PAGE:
AG loses open-meeting suit against tax commission
Carson District Judge Mike Griffin ruled Friday the Tax Commission was within the law when it closed a meeting to decide on a multi-million dollar rebate for Southern California Edison.
He rejected arguments by Attorney General George Chanos that the closed meeting and vote violated the open-meeting law. Griffin said the plain language of the statute, the Legislative Counsel Bureau’s opinion and all of the deputy attorneys general assigned to the commission during more than 20 years all agreed the commission had legal authority to close meetings in order to protect the taxpayer’s confidential information.
“In this case, the taxpayer was granted confidentiality, based upon the past practices of the commission, and, in this court’s opinion, the correct interpretation of the law,” Griffin wrote.
The attorney general’s office filed suit against the tax commission in July 2005 charging violations of the open-meeting law. The suit demanded their settlement with Southern California Edison be voided.
Chanos pointed to a 1979 attorney general’s opinion stating all deliberations and votes were to be held in open meetings even if evidence was presented behind closed doors unless a specific exemption was in the law.
The Tax Commission, represented by Thomas “Spike” Wilson, pointed to a 1983 law stating that the commission can close a hearing upon request of the taxpayer appealing his bill.
Since then, dozens of commission hearings have been closed to the public to protect corporate and private confidential information.
When the issue was raised in 2005, Deputy Attorney General Dena James advised the commission to open its deliberations and vote on appeals.
But at the Southern California Edison hearing, commissioners asked if it was proper to close the hearing “and in spite of her previously mentioned e-mails and memorandum, she said it was and raised no issue,” according to Griffin’s ruling.
After the hearing and after the commission refused to void its decision and reopen the case, Chanos filed suit.
Griffin wrote that Chanos and his Senior Deputy Neil Rombardo are the only ones who interpret the law as requiring deliberation and action be done in public. He said the Legislative history shows the intent of the 1983 law was to permit closed hearings.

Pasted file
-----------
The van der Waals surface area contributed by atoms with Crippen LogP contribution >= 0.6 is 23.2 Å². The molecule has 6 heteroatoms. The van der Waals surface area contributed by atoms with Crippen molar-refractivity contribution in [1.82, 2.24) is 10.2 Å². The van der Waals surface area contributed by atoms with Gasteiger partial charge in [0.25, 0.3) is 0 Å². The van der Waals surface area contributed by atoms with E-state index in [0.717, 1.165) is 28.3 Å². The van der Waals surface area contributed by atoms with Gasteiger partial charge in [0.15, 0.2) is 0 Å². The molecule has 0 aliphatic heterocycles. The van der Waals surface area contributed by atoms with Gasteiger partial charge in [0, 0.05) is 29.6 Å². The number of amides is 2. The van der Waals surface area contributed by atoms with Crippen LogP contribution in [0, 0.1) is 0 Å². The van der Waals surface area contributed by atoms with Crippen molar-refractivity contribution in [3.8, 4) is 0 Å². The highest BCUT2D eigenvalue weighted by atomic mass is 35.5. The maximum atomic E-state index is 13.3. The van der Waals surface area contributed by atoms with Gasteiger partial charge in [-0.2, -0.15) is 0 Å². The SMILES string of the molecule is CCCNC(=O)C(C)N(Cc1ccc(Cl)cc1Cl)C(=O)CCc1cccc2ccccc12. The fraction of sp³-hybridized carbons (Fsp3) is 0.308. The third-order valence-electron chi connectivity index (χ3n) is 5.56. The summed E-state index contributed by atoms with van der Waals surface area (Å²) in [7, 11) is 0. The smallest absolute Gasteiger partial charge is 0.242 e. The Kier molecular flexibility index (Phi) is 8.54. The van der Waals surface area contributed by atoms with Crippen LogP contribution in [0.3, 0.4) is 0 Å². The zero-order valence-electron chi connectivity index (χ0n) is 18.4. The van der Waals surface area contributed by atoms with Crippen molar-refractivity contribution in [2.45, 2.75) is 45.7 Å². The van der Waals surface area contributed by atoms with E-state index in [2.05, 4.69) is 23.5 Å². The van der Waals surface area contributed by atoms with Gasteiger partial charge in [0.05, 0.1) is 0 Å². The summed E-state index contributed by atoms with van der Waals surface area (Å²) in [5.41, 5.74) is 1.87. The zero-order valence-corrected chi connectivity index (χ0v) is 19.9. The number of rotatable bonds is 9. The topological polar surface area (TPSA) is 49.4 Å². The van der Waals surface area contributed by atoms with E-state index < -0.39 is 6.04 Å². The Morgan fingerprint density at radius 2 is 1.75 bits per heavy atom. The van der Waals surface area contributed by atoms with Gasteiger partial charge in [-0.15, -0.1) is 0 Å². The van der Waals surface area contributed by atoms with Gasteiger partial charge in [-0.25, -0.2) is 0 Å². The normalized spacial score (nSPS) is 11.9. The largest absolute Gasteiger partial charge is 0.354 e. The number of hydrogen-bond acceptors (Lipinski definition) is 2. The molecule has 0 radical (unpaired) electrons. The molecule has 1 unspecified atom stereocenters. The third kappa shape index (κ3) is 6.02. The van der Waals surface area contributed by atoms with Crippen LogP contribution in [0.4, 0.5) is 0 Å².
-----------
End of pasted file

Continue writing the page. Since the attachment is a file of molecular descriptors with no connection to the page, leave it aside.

He made it clear he agreed with arguments by Southern California Edison’s lawyer Norm Azevedo during the case that they were entitled to rely on the long-standing practice and rulings by deputy attorneys general.
“The attorney general’s argument is that the Legislature must use the magic words ‘not subject to the requirements of Chapter 241 (the open-meeting statute),'” Griffin wrote.
He disagreed saying the Legislature clearly intended the 1983 law to be an exception permitting closed meetings by the commission.
He said the attorney general’s interpretation would make the statute permitting companies and individuals to present confidential information during their appeal meaningless if deliberations had to be conducted in the open because “any confidential information offered as evidence would be disclosed during deliberations.”
Chanos had argued all the prior deputies handling the issue were young, inexperienced or ignorant of the law when they permitted closed hearings.
Griffin objected to that argument in court saying: “I find it offensive for you to castigate all your former deputies.”
Chanos has already said he would appeal if Griffin ruled against him.
That is likely to draw some objections from other state officials since the private law firm of McDonald, Carano, Wilson has already billed the state for $450,000 to handle the case and a Supreme Court appeal could add thousands more to the bill.
Secretary of State Dean Heller said during the Board of Examiners meeting at which that payment was approved he objected to hitting taxpayers with huge legal bills because one state agency was suing another. And Gov. Kenny Guinn said in the same meeting it would be much cheaper to ask the 2007 Legislature to settle the legal dispute.